The film received some generally positive reviews after its premiere at the 64th Cannes Film Festival. Todd McCarthy from The Hollywood Reporter praised Darius Khondji’s cinematography and claimed the film “has the concision and snappy pace of Allen’s best work”.

A. O. Scott of The New York Times commented on Owen Wilson’s success at playing the Woody Allen persona. He states that the film is marvellously romantic and credibly blends “whimsy and wisdom”. He praised Khondji’s cinematography, the supporting cast and remarked that it is a memorable film and that “ Allen has often said that he does not want or expect his own work to survive, but as modest and light hearted as Midnight in Paris is, it suggests otherwise: Not an ambition toward immortality so much as a willingness to leave something behind—a bit of memorabilia, or art, if you like that word better—that catches the attention and solicits the admiration of lonely wanderers in some future time.”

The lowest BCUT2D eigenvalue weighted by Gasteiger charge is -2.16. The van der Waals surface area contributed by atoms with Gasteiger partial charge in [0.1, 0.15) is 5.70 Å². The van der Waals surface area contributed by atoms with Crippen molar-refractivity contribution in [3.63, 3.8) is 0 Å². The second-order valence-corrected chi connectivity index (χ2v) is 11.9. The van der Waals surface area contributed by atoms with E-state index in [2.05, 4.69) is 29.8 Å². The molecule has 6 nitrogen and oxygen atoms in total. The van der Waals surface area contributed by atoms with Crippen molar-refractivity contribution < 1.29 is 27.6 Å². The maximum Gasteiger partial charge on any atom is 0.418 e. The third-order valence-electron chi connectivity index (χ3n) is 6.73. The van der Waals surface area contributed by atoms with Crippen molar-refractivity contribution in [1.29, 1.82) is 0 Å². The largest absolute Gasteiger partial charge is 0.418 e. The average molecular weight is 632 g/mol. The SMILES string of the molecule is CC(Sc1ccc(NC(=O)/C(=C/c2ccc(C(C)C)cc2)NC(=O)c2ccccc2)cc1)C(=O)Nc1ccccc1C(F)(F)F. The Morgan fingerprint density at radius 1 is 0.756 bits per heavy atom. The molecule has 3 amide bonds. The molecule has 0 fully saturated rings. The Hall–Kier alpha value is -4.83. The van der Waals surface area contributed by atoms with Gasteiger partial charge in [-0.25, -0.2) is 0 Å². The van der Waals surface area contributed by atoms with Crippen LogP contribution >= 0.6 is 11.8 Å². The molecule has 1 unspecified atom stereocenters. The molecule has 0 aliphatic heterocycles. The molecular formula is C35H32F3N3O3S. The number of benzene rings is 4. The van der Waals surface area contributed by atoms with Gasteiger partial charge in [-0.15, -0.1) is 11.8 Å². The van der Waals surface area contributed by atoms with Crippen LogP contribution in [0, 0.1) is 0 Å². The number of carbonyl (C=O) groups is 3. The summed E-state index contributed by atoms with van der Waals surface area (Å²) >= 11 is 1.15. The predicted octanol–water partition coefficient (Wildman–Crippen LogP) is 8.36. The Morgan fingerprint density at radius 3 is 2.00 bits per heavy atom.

Roger Ebert gave the film 3 1⁄2 stars out of 4. He ended his review thus:

“This is Woody Allen’s 41st film. He writes his films himself, and directs them with wit and grace. I consider him a treasure of the cinema. Some people take him for granted, although Midnight in Paris reportedly charmed even the jaded veterans of the Cannes press screenings. There is nothing to dislike about it. Either you connect with it or not. I’m wearying of movies that are for “everybody” — which means, nobody in particular. Midnight in Paris is for me, in particular, and that’s just fine with moi.”